Yes, a trained martial artist facing a loaded gun doesn't have a favorable slot in an actuarial table. While most styles spend some time training gun disarms and similar situations, those situations generally assume an untrained assailant using their weapon in fairly stupid ways, such as thrusting his pistol against your body or pointing it at you within arms reach. It is also assumes that the assailant isn't interested in immediately killing his victim, perhaps because he wants to collect money, or enjoy intimidating his victim. If any of these assumption proves false, it is unlikely that the unarmed martial artist will survive the encounter.
But it's a mistake to think that this situation is the result of "modern weapons", unless by "modern" you are referring to the last sixty-four thousand years (when we have the first evidence of bow and arrow technology). The Boxer Rebellion at the end of the nineteenth century contained people who believed that their martial arts would provide them with immunity to foreign guns. This assumption was rapidly disproved. Nor would a hypothetical unarmed karate practitioner have fared particularly well against a roman legionary in the second century, armed with two javelins, a short sword and dagger. There will always be extraordinary exceptions, such as when the swordsman Tesshu encountered an armed hunter. The hunter noted that Tesshu's skills were useless against a gun. Tesshu emitted a blood-curdling scream and charged straight at the hunter, who dropped his gun in fright and ran away. I like this story, and enjoy re-telling it. But I always remind myself that this is the exception, not the rule.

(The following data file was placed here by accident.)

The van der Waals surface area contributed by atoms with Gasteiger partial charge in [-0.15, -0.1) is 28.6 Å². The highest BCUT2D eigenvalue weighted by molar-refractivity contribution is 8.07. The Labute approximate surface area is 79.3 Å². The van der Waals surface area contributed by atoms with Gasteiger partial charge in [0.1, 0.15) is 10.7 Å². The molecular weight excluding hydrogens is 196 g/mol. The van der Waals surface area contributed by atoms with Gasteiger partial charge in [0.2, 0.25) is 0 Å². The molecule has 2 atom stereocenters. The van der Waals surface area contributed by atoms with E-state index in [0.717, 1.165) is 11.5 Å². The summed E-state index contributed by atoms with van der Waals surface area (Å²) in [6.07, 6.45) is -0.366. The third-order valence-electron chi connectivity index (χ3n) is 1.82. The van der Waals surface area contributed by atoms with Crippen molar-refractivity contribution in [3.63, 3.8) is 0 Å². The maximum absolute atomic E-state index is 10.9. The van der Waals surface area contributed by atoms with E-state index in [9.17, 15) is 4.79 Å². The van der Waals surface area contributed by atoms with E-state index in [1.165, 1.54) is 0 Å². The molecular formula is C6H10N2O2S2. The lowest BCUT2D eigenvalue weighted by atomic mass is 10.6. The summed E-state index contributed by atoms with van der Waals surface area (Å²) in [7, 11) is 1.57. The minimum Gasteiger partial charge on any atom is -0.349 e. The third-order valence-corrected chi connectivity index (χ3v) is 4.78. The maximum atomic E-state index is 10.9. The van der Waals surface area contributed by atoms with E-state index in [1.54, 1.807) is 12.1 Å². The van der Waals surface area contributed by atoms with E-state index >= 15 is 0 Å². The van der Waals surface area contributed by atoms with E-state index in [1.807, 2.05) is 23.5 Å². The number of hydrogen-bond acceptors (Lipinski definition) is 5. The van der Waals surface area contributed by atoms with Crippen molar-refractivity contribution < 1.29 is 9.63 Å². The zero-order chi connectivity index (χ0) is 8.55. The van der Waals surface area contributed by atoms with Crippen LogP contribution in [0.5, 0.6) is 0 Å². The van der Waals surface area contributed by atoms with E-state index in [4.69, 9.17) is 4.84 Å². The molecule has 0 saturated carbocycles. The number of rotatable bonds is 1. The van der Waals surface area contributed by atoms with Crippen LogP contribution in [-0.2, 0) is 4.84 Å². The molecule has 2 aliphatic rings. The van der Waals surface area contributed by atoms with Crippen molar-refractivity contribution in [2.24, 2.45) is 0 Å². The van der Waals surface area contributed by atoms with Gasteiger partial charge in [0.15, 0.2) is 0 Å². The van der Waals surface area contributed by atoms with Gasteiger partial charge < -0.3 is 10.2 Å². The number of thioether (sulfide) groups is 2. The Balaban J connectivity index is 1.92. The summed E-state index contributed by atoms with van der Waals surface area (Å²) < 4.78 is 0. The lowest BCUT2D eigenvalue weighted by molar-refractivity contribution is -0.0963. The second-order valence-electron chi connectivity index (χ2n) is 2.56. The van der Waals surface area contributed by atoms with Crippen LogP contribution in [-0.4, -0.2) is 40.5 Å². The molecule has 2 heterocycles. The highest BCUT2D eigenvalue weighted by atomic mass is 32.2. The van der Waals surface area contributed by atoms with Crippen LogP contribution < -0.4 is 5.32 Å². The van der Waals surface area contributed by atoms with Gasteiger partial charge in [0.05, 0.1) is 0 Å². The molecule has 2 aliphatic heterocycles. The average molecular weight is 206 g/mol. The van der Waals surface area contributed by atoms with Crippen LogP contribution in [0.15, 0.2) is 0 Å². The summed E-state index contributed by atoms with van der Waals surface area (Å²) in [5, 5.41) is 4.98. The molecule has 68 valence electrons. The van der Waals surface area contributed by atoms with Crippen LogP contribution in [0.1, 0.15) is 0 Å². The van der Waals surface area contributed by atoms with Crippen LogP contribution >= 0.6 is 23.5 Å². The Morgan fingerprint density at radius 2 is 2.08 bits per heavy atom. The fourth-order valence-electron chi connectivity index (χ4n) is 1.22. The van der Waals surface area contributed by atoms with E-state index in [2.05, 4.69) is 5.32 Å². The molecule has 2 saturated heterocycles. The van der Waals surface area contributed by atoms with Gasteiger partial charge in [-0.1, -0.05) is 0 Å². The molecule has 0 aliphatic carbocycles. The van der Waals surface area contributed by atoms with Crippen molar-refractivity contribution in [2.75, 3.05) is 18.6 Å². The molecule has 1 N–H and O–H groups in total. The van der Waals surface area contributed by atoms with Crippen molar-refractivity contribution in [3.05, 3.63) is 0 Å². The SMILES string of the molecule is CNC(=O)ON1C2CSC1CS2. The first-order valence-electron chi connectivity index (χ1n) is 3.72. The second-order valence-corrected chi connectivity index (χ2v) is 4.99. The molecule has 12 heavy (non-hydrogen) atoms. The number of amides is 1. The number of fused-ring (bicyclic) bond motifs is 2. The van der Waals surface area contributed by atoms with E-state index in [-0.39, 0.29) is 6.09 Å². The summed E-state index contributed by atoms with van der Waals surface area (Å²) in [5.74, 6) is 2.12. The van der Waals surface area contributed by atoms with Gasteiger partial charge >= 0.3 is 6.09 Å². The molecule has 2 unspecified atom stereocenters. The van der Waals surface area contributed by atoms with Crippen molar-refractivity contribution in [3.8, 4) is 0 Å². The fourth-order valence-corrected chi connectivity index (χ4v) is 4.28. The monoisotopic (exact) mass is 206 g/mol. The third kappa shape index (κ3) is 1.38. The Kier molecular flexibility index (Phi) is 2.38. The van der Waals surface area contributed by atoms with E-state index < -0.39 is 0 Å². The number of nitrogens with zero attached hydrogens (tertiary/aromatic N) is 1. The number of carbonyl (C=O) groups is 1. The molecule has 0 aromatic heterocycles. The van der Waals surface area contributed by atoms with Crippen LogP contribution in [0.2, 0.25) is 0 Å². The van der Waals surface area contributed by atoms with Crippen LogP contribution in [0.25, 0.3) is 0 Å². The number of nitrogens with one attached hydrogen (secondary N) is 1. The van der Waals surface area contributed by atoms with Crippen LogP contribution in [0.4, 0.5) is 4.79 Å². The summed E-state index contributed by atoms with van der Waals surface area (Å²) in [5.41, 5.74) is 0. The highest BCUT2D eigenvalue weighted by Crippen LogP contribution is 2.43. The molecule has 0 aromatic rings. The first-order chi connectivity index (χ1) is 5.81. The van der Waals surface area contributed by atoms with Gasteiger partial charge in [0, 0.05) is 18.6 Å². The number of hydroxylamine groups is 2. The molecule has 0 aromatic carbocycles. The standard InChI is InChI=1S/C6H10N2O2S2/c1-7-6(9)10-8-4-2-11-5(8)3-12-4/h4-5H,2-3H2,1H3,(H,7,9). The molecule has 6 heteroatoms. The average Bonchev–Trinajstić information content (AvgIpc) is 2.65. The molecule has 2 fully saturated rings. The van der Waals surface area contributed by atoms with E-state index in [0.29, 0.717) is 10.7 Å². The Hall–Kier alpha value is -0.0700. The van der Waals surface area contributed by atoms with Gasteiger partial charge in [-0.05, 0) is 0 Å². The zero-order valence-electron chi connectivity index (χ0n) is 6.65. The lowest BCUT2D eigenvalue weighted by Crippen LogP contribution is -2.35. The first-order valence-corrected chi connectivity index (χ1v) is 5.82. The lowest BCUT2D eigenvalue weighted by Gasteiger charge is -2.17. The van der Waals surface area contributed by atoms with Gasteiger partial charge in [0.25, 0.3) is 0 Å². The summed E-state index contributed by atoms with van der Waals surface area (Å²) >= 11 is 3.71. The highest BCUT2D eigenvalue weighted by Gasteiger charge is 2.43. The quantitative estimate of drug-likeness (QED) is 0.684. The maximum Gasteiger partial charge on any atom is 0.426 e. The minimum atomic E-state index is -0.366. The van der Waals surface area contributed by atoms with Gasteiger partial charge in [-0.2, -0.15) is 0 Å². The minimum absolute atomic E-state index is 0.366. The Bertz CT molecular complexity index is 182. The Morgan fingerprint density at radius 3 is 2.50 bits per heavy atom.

So if martial arts don't guarantee victory against the trained, armed assailant, why spend the time learning them? The first point to make is that many, possibly most, encounters are not against trained, armed assailants. They involve the guy in the bar who is angry at life and wants to pick a fight, the bully in high school trying to be macho, or even the drunken uncle at a wedding who acts out and needs to be subdued before he can hurt anybody, including himself.
More importantly, martial arts are about preparing for the little victories in life, that go unremarked, are never noticed by anybody else, and yet make all the difference in the world:
• A man, possibly a purse snatcher, walking down a sidewalk in New York City, collides with a woman, probably with the intent of knocking her down. She is knocked backwards in her surprise, but automatically lowers her center of gravity and lands in a defensive karate stance. The man hurries on his way, looking for an easier target.
• A project manager sits in a difficult business meeting. Tempers flare, accusations are made, pushing the line that separates appropriate from inappropriate behavior. The manager takes a deep breath, reminding himself that he spent all last evening with a group of martial artists trying to knock him to the ground, and he succeeded in staying upright only by staying calm and not wasting his energy. He proceeds to lay out an objective case for what he thinks needs to be done, and moves the focus of the meeting in a more productive direction.